The Mountain Laurel
The Journal of Mountain Life

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Heart of the Blue Ridge

Museum Of Appalachia

By TN Department Of Tourist Development

Issue: October, 1986

Norris, TN - John Rice Irwin began collecting artifacts from his friends and neighbors up and down the southern Appalachian Mountains because he wanted to preserve a part of the disappearing mountain culture. In the process he created a unique monument to mountain lifestyle and became something of a legend himself.

Irwin's 65 acre Museum of Appalachia, just off Interstate 75, some 16 miles north of Knoxville, contains a collection of more than 30 authentic log cabins and buildings, among them the primitive one room Arnwine Cabin built around 1800 and listed on the National Register of Historic Places.

But the Museum of Appalachia is much more than just a collection of ancient log buildings. It is a living, breathing community straight out of the first half of the 19th century complete with houses, corn cribs, smokehouses, barns, blacksmith shops, a school, a church, even privies.

"It's easy enough to bring in an old log cabin, set it up and get everything right from a structural standpoint," Irwin says. "It is much more difficult to get every item just the way it should be. It is such things as the hand made corner cupboard and the little items on the shelves that really represent the culture of the people in this area."

It is Irwin's fanatical attention to detail and authenticity which gives the Museum of Appalachia its unique charm and character.

"No one would ever hire me to do a restoration," he laughs. "I'd break them up by looking for authentic things."

Irwin's obsession with detail is reflected everywhere. Cords of firewood are stacked neatly within handy reach of the cabins. There is an ax embedded in the nearby tree stump surrounded by piles of kindling. A half finished wagon wheel waits for the wheelwright to return to his shop. The church stands ready for Sunday services. The one room-school needs only a teacher to ring the brass bell and a few children to bring it to life.

There are fields of corn, squash, beans and tomatoes surrounded by split rail fences. Cattle, mules, sheep and goats graze in the pastures near a huge cantilevered barn. Chickens peck busily around backdoor herb gardens. Roosters crow, turkeys gobble and peacocks scream for attention.

It is as if the 19th century residents of this tiny mountain community had all just stepped into the woods for a minute. It is a remarkable illusion, and one John Rice Irwin cherishes.

"People see the plates of dried beans and peppers on the tables, the churns and kitchen utensils all ready to be used and they come and ask, 'Does somebody still live here?' That is the nicest compliment I can receive."

Irwin has been building his unique museum for more than 25 years and he frankly admits that it is the result of a hobby which got out of control and took over his life.

"The truth is that I never had any ideas of establishing a museum," he explains. "My four grandparents gave me my original appreciation for the mountain way of life. The collection started in 1962 when I went to an auction at the old Miller homestead on the Clinch River. Somebody was bidding on an old cedar churn and I heard them say they wanted to make a lamp out of it. Somebody else wanted an old wagon seat to make into a table. I thought, 'How terrible! These things are a part of our heritage and culture.' I started making trips into the mountains, buying almost anything I could. Eventually I bought the old General Bunch cabin, rebuilt it, and furnished it in meticulous detail just the way it should be. I bought a second cabin, and a third. So many people started dropping by   usually on Sunday afternoon in the middle of dinner   wanting to look at these things that we finally started charging a small admission fee."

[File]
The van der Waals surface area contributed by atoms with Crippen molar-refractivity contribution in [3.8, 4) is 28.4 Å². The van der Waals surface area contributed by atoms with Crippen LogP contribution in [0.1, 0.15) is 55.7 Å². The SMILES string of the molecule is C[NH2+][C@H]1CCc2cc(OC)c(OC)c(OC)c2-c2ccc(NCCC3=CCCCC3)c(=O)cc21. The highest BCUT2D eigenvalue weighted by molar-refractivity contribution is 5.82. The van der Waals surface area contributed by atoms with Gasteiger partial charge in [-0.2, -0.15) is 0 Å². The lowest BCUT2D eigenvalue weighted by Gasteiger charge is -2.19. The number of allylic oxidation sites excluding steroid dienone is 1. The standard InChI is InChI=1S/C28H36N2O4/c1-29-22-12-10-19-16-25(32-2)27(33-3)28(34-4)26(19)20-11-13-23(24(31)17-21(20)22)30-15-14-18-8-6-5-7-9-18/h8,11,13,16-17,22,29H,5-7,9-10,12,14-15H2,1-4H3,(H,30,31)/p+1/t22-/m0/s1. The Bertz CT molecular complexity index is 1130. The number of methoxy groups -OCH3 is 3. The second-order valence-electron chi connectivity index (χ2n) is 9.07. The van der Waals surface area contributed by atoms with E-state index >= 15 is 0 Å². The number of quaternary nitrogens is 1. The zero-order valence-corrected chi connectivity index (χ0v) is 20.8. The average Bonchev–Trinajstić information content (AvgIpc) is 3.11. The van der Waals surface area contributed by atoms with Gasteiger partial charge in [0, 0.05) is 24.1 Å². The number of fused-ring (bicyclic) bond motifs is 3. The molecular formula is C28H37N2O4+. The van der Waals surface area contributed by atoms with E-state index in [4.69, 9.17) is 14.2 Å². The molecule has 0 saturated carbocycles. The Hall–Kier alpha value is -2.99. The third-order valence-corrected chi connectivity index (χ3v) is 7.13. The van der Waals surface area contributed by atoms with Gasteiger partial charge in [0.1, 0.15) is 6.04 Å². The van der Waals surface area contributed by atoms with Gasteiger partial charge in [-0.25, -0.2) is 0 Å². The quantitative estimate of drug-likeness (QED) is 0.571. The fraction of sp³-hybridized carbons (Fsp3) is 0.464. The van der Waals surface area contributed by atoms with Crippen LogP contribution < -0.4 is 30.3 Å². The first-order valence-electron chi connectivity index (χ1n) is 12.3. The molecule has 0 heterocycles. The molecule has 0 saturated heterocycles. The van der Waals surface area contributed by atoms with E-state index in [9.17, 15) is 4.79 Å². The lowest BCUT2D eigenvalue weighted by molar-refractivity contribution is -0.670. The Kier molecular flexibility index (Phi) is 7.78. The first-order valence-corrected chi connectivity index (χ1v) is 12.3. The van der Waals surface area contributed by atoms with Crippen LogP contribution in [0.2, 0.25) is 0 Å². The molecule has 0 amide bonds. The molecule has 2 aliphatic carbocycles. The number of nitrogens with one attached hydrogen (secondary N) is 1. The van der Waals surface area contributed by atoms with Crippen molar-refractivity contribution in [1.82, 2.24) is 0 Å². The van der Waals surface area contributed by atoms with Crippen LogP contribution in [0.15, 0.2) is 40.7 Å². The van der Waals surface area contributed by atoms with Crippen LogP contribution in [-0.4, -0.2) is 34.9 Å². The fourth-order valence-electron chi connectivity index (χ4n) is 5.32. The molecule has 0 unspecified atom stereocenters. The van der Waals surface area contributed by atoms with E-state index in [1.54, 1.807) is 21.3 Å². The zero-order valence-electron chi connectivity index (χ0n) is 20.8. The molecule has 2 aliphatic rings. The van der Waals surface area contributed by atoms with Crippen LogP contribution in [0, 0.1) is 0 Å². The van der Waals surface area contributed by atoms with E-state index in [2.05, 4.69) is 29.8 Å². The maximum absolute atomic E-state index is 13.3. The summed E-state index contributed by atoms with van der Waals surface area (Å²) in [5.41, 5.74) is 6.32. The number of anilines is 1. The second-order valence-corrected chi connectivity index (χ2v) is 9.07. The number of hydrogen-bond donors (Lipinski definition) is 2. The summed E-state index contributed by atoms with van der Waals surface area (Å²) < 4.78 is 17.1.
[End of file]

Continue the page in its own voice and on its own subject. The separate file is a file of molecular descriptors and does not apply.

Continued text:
The artifacts Irwin has collected over the years now number in the neighborhood of 250,000. Thousands of them are housed in a huge display barn where visitors are free to wander, explore and read the notes and stories Irwin has collected with them. Irwin's notes are another priceless treasure of the Museum of Appalachia.

"These old relics really don't mean very much unless you know the histories that go with them," Irwin insists. "This old meal barrel, for example, becomes much more significant if you know that it once belonged to John Sallings, the last veteran of the Civil War."

While many of the museum's exhibits show the practical nature of the mountain people, there is also an entire section devoted to the subject of folk art. It is highlighted by a room from the house where Cedar Creek Charlie Fields once lived.

"Charlie just plain loved polka dots," Irwin says. "He decorated his whole house and everything in it with polka dots. Then he decorated his front porch, the trees in his yard, and finally even his clothes with polka dots."

Irwin's immense collection includes thousands of everyday items. There are such intriguing examples of frontier ingenuity as a foot-powered cradle rocker, a lathe powered by a springy sapling, and odd looking four foot tall wooden post with a small hinged platform at the top.

"You put a piece of bait in a loop at the bottom of the string hanging from the hinge," Irwin says. "A rat would come along and tug at the bait. The hinge collapsed and dropped a fist sized rock on its head."

With such whimsical items as that around, it's no wonder John Rice Irwin became addicted to collecting mountain artifacts.

For more information about the Museum of Appalachia, contact the Tennessee Department of Tourist Development, Room T, Box 23170, Nashville, Tennessee 37202.